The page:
12 Questions for Tom Lappas

Learn more about Nazareth history and political science professor Tom Lappas who released his first book, In League Against King Alcohol: Native American Women and the Woman's Christian Temperance Union, 1874–1933, in February.


What trait do you most like about yourself?

The one thing I’ve learned is that if I’m persistent, I can accomplish a lot of my goals through hard work and remarkable stubbornness.


What’s on your nightstand?

Messianic Fulfillments: Staging Indigenous Salvation in America by Hayes Peter Mauro, and the Harbor Freight Tools catalogue.


What is your favorite book?

One of my favorites is still Gordon Wood’s The Radicalism of the American Revolution (1993). It’s a real lesson in the importance of considering the meaning of historical events for their time and not only according to the standards of our own. I’ve also always loved Kurt Vonnegut’s Slaughterhouse-Five. It was one of the first books I read that really changed the way I thought about life.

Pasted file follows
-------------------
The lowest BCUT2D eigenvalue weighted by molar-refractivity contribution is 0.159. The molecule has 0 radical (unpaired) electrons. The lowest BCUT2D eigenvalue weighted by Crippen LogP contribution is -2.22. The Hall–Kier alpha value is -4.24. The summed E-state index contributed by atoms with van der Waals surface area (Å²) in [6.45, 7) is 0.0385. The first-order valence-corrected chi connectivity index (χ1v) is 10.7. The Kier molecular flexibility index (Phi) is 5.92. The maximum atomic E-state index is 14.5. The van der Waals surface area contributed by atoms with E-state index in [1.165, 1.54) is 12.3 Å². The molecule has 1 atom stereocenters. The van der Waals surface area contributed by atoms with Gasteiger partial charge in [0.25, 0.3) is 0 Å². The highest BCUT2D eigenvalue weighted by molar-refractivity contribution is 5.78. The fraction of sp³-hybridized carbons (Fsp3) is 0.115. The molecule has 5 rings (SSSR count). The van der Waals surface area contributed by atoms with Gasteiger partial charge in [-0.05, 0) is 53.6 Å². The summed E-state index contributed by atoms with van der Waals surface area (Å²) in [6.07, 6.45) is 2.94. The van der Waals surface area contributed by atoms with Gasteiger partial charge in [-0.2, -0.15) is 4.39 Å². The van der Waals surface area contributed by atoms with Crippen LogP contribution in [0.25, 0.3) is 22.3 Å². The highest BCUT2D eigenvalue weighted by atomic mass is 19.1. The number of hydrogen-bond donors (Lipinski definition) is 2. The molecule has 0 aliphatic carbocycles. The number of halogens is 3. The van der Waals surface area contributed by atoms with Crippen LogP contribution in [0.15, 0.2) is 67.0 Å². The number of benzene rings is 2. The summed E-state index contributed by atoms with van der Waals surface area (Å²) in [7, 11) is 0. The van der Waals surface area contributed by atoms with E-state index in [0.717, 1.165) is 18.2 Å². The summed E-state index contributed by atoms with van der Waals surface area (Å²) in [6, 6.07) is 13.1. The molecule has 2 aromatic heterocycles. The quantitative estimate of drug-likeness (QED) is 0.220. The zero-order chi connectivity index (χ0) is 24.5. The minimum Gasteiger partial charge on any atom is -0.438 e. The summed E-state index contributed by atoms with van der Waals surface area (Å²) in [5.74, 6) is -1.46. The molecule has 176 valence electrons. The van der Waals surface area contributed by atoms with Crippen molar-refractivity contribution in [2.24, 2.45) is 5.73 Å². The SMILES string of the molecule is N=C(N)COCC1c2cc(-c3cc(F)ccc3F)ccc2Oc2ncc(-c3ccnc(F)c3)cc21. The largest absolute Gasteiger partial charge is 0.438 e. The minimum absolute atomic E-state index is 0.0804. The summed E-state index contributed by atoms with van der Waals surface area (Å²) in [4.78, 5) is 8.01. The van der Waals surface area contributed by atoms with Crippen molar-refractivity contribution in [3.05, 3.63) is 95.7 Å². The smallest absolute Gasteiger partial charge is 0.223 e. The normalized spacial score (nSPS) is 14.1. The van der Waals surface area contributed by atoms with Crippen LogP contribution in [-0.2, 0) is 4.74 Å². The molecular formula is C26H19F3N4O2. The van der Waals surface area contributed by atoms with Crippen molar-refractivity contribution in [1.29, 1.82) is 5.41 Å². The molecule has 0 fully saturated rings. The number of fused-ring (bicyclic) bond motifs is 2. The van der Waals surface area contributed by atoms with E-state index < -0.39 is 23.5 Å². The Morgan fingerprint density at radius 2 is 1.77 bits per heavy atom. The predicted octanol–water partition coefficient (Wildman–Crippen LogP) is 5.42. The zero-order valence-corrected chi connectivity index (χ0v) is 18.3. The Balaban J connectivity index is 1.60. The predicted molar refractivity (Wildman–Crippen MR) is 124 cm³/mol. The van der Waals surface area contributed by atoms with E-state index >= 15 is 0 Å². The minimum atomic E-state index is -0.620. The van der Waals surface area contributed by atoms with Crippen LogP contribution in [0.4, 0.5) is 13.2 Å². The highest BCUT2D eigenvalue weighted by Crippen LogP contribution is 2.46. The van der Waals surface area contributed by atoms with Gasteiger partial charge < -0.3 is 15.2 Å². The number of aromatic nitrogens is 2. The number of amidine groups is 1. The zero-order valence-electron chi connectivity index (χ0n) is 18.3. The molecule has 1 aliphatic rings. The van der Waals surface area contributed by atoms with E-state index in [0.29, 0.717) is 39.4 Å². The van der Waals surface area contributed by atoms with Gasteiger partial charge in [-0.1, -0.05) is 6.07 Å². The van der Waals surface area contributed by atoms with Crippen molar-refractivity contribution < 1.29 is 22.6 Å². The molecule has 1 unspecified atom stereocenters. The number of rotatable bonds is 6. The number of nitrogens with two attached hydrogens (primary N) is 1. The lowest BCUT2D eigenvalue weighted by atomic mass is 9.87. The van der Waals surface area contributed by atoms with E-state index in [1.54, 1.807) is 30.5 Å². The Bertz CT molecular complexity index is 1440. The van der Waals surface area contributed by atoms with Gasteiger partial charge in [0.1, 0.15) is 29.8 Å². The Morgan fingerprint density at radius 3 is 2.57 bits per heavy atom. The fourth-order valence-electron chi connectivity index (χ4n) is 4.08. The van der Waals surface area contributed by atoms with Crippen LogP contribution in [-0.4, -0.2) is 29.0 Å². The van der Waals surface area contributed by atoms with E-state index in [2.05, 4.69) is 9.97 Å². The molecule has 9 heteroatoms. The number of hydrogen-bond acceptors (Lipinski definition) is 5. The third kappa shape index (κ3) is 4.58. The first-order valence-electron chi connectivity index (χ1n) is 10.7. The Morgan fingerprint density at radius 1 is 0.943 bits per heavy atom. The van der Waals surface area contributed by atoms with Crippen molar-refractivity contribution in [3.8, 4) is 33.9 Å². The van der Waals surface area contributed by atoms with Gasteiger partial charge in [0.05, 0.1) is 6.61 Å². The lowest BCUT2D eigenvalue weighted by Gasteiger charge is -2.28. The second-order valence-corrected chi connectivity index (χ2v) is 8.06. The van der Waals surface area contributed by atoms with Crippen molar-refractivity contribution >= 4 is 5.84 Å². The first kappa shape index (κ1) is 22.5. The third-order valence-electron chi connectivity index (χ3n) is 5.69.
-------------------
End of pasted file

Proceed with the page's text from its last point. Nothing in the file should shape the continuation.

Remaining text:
What’s the bravest thing you’ve ever done?

Decided to be a college professor. I had a horrible, horrible fear of public speaking when I started and never thought I’d get over it.


What is one thing on your bucket list?

Don’t tell anyone, but climbing Denali and/or something in the Himalayas.


What is your favorite movie and why?

Any of the Star Wars films. I’ve even developed a fondness for the oft-chided The Phantom Menace. The pod race scene? The light saber fight with Darth Maul? Those are exciting.


What makes you miserable?

Being assigned a task that has almost no possibility of having an impact, success, or meaning (and provides no joy whatsoever) and yet having to waste precious time doing it.


What’s your guilty pleasure?

Nachos. I love making late-night nachos and experimenting with weird ingredients.


What is the best thing about your current job?

I am constantly learning—it’s in the job description!


In the movie of your life, who would star as you?

Hugh Jackman. Clint Eastwood. I have lots of ideas.


Who are your heroes in real life?

My parents.


What is your motto?

“Do your job.” Whenever I wonder about the right path — as a person, a father, a friend, a son, a professor, or advisor — I ask myself, “What’s your actual job here?” Then I just do that and don’t do the thing that’s not my job.

Tom Lappas